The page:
Abraham, Part Four – The Conclusion

Judaism, Islam, and Christianity are collectively referred to as Abrahamic religions. They all trace back to one man, Abraham. All of these religions worship the same god, the god of Abraham. Judaism refers to him as Yahweh. Christianity refers to him as Jehovah or just God, although because of the magic of the Trinity, Jesus is also considered God. Finally, Islam simply refers to him as God (or Allah, in Arabic). This seems to be the beginning of monotheism in the old testament. His story will be broken into several sections. The first is his origins, and we will end with his death and wrap up the implications of his story and how they influenced the three religions. SPOILERS: Abraham starts out Abram, and changes later. Stay tuned.

Isaac Finds a Wife

Genesis 23 starts by telling us Sarah died, and then we have a long section dealing with Abraham buying a tomb. This is odd, until you realize the importance of this story. We’ll get there.

The Abraham, who knows he is not long for this world, sends his servant in search of a wife for Isaac. He doesn’t want any of the Canaanite skanks, he wants his son to marry into “his people.” He has a long conversation with his servant, who then goes back to “the old country.” There, he declares that the first woman to offer him and his camels water is the one. This is the Bible, so the first one is Isaac’s cousin. The servant is invited to stay the night, and he then tells them why he is there. This occurs by REPEATING THE ENTIRE STORY UP TO THIS POINT. I guess there was a minimum word count for the book of Genesis.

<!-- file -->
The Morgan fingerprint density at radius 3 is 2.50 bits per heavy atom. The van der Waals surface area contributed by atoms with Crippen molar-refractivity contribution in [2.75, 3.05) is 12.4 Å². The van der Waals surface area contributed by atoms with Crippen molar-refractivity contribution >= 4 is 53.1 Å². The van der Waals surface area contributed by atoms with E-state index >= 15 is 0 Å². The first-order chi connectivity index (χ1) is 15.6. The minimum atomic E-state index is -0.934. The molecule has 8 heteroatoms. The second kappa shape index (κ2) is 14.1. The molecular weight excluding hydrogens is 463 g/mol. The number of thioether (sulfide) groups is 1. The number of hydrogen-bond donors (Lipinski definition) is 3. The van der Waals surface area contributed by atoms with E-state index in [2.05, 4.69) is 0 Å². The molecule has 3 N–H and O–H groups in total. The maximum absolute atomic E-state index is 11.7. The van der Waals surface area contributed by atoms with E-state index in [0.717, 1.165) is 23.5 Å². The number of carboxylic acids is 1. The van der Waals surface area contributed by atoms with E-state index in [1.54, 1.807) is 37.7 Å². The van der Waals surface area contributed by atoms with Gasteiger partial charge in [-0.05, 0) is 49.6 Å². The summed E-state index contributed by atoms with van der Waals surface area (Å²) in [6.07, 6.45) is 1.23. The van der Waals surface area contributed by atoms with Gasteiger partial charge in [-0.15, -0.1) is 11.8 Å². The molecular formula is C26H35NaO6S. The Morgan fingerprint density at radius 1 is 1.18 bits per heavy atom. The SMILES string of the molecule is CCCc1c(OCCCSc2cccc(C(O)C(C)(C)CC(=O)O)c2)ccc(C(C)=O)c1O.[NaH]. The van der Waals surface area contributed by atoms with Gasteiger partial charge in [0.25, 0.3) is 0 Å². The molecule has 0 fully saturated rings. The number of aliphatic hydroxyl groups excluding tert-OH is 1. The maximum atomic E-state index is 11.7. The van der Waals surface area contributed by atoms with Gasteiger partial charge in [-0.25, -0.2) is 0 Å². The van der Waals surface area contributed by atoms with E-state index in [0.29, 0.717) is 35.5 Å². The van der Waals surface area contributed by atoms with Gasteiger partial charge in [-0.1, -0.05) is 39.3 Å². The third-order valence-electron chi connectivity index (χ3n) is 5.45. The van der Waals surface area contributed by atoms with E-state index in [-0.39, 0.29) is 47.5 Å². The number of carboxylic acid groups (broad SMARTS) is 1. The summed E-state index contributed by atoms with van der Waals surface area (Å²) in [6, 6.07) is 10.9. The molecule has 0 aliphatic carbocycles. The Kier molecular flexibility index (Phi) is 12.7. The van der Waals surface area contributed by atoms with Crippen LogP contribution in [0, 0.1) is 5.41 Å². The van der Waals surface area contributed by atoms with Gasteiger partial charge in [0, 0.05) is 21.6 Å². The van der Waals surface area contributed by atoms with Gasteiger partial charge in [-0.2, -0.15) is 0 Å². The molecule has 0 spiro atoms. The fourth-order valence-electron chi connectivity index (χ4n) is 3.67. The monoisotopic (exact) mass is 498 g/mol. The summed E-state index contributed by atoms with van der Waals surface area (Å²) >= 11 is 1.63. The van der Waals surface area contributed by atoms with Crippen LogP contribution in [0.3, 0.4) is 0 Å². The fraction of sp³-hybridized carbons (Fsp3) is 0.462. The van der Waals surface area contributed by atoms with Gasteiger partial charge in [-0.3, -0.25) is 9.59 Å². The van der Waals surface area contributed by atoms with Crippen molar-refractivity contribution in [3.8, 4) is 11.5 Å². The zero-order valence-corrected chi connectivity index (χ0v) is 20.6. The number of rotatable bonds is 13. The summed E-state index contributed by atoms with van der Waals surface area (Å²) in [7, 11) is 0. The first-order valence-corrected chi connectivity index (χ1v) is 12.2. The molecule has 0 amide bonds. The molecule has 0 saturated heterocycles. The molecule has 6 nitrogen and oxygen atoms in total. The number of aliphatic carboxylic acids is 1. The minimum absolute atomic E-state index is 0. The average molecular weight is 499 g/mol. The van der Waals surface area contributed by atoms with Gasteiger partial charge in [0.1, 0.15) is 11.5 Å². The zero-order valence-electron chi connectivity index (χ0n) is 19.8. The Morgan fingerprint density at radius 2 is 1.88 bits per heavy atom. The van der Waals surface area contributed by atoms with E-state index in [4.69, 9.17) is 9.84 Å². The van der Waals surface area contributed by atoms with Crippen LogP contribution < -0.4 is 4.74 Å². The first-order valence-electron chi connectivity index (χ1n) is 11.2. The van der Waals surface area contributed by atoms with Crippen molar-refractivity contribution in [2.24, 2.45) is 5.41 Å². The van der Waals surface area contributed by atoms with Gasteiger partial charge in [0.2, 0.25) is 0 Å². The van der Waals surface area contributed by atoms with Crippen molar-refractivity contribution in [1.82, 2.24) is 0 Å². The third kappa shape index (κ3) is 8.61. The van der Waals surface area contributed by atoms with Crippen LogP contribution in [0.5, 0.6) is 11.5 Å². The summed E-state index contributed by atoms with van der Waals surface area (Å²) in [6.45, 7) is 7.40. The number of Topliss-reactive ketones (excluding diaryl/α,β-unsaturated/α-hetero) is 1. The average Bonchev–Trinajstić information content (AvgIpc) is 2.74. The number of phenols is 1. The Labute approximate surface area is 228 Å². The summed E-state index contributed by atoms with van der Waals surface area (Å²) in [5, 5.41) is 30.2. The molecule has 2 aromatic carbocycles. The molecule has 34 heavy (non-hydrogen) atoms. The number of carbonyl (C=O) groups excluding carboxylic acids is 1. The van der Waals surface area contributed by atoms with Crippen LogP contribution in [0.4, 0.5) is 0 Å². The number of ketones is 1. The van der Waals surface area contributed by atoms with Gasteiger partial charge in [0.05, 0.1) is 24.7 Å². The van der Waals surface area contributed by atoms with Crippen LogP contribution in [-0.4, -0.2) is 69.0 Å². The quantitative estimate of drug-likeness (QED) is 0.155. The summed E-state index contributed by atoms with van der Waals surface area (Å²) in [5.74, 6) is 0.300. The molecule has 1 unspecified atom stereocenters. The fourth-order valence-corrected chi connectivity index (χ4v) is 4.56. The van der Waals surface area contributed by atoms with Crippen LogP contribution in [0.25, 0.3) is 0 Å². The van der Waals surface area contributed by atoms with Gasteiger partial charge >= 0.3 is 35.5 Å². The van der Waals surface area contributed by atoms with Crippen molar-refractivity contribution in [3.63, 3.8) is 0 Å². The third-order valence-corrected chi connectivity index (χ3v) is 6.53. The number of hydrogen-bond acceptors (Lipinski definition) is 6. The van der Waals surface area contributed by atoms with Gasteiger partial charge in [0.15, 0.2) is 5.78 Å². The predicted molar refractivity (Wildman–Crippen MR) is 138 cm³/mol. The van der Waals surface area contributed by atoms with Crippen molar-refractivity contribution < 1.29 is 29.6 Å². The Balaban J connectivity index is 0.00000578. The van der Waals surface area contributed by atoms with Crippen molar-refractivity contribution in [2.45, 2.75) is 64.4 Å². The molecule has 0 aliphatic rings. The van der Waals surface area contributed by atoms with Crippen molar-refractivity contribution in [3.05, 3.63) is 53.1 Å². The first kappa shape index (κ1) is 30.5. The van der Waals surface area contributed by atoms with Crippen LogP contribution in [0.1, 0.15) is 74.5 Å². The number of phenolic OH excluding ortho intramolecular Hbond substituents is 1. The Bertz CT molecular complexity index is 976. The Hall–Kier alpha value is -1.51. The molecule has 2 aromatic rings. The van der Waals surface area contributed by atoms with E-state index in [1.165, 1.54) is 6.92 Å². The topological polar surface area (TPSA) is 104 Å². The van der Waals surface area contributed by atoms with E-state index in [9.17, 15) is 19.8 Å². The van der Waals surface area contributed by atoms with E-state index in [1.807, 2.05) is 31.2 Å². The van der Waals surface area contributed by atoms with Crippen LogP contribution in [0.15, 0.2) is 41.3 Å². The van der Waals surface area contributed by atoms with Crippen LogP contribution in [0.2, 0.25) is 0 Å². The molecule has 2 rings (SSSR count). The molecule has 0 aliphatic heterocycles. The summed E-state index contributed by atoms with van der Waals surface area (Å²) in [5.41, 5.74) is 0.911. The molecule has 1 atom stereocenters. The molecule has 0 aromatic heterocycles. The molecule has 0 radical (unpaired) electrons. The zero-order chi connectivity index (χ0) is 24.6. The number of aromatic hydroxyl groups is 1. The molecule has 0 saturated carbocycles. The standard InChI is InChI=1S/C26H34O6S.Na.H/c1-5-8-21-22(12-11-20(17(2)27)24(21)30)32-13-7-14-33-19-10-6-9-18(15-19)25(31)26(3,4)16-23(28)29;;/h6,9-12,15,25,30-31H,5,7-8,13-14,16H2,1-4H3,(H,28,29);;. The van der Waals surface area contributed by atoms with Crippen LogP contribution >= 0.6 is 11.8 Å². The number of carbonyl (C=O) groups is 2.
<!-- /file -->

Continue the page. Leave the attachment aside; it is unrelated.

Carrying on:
And the servant brought forth jewels of silver, and jewels of gold, and raiment, and gave them to Rebekah: he gave also to her brother and to her mother precious things. And they did eat and drink, he and the men that were with him, and tarried all night; and they rose up in the morning, and he said, Send me away unto my master. And her brother and her mother said, Let the damsel abide with us a few days, at the least ten; after that she shall go. And he said unto them, Hinder me not, seeing the Lord hath prospered my way; send me away that I may go to my master. And they said, We will call the damsel, and enquire at her mouth. And they called Rebekah, and said unto her, Wilt thou go with this man? And she said, I will go.

Genesis 24:53-58

The family wanted to spend one last week or so with Rebekah, before she went away forever, but the good guy in the story said no.

And Isaac brought her into his mother Sarah’s tent, and took Rebekah, and she became his wife; and he loved her: and Isaac was comforted after his mother’s death.

Genesis 24:57

Let’s pause for a moment are read that. Isaac consummated his marriage on his dead mother’s bed. Eww. Then we round out the story with Abraham taking a concubine for a wife and having several more children before he dies. Remember after the flood when god said everyone would only live to one hundred twenty years old? Well, Abraham died at one hundred seventy-five years old. He was buried next to Sarah. It is clearly stated that Isaac received everything upon Abraham’s death, and his other children only received gifts. (Except his first born, who got nothing).